Following last week’s BBC Panorama on the dangers of anti-depressants Clinical Psychologist Angela Gilchrist suggests we urgently need more balanced coverage.


What do anti-depressants do to help you? And can they do harm? These were the questions I thought might be addressed in the BBC’s Panorama programme last week. Informative and balanced coverage of mental health issues is desperately lacking in the media and I was ready for anything that might properly inform the debate. Really though, the lurid title, ‘A Prescription for Murder’, should have tipped me off that this might be one of the less helpful contributions to the public’s knowledge of psychiatric medication. The impression left was that drugs do all sorts of harm and any potential benefit is nonexistent.

Panorama was centred on one highly disturbed individual, James Holmes. Despite having had homicidal thoughts before he took any pills, it was strongly suggested that he became a mass-murderer because he had been prescribed Sertraline. There was no actual evidence of this, but no-one let that get in the way. Holmes was a man with a bizarre belief that he could add to his own value by killing others and, also not mentioned, his crime was only possible because of easy gun availability in the US. To bolster the ‘drugs turned him into a killer’ message, psychiatrist, Dr David Healy, stated that Holmes would not have become a murderer if he hadn’t taken anti-depressants. Just quite what he based this assertion on was never clear.

Selective Serotonin Reuptake Inhibitors (SSRI’s) are recognised to be associated with adverse reactions in some and these risks are reflected in warnings provided in patient information leaflets. It is recommended that they should only be used where strictly necessary and that people should be closely supervised – especially in the initial phases or when dosage is changed.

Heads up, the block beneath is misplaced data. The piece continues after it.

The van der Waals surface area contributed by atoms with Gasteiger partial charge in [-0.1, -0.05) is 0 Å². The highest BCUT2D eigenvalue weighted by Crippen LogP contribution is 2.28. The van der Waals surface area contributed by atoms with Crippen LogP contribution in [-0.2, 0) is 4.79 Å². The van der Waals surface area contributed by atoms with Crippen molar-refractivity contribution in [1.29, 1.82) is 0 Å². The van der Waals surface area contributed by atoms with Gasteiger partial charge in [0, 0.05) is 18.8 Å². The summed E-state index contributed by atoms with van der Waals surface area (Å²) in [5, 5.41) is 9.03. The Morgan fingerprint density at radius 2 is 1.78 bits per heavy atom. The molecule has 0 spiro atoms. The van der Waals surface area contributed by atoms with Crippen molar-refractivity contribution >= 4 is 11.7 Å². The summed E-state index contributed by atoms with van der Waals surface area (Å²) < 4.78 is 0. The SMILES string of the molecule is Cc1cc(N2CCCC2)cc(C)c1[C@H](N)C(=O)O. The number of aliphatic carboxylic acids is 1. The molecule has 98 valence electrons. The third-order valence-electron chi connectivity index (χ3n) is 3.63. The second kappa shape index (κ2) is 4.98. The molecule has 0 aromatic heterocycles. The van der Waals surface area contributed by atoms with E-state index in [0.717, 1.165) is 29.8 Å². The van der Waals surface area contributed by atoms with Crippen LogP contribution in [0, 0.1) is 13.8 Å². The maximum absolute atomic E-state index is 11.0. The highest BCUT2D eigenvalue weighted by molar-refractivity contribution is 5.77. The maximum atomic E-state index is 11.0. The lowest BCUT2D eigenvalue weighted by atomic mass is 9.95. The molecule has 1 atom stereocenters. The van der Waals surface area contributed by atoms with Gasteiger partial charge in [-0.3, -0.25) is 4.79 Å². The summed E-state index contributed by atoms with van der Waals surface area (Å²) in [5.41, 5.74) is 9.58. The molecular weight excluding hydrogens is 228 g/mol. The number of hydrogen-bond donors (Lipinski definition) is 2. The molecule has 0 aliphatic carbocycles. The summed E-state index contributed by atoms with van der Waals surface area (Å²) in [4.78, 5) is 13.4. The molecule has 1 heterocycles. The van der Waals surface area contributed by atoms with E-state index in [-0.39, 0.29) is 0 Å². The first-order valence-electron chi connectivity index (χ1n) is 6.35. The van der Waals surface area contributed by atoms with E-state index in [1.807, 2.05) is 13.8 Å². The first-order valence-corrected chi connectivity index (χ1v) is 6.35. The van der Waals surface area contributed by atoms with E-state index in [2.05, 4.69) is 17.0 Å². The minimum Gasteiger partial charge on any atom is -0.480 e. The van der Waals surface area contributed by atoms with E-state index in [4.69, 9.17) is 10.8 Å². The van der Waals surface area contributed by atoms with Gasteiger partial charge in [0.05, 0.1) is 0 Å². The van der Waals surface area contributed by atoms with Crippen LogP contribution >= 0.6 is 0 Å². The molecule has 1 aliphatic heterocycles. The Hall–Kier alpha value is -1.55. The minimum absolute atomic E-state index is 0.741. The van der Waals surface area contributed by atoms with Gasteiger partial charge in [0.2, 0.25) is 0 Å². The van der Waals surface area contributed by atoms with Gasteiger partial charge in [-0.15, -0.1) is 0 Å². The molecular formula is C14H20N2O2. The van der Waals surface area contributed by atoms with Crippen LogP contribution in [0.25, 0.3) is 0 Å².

To be fair, the programme stated early on that many people take anti-depressants safely. But those who do so were not interviewed and this theme remained undeveloped. Instead, we were subjected to a one-sided view of Holmes’ life story that left viewers thinking that anti-depressants are likely to turn people into murderers.

Given that very few people with mental health problems become violent – on pills or off – and that those struggling with depression are more likely to kill themselves than others, this is a gross misrepresentation. Sadly, though, it is one that potentially affects the lives of thousands of ordinary people who have to deal with mental health problems on a daily basis. Overblown links between anti-depressant use and violence are likely to fuel discrimination and stigma, making it harder for those who need these drugs and other psychiatric medications.

I am not, of course, saying that pills will solve anybody’s personal problems or that they are a panacea for the social ills that make people depressed. We desperately need to come together to tackle inequalities and the deep injustices that can make life unbearably painful. We also need to be concerned about the possibility of over-prescription as evidence suggests that anti-depressants are less likely to be helpful for those who have mild to moderate depression (something reflected in current guidelines). Holistic measures such as exercise, good nutrition and stress-management tend to be under-promoted for the cases of mild or moderate depression that potentially benefit from them.

However, these things, and my own field of psychological therapies, aren’t ever going to be the whole story. People who haven’t been depressed can’t know how it feels to be too sad to move or speak; to not want to eat, be unable to sleep, concentrate or find any point in living. For them, medication is a matter of life and death. Their own! As well as linking drugs with violence, then, it’s almost equally worrying when some (including some in my own profession) consider taking psychiatric medications to be a lifestyle choice rather than a lifesaving exercise.

All drugs are potentially dangerous and come with risks. Good, insightful media coverage which draws on service-user experience as well as professional expertise can potentially go a long way to help educate the public. The Press has a right and a responsibility to ask questions, but there is a huge focus on anti-depressants which fails to acknowledge that they probably prevent many deaths and improve many lives. While a failure to acknowledge the limits of medication is clearly unhelpful, a one-sided attack drugs also does a profound disservice to those who seek help.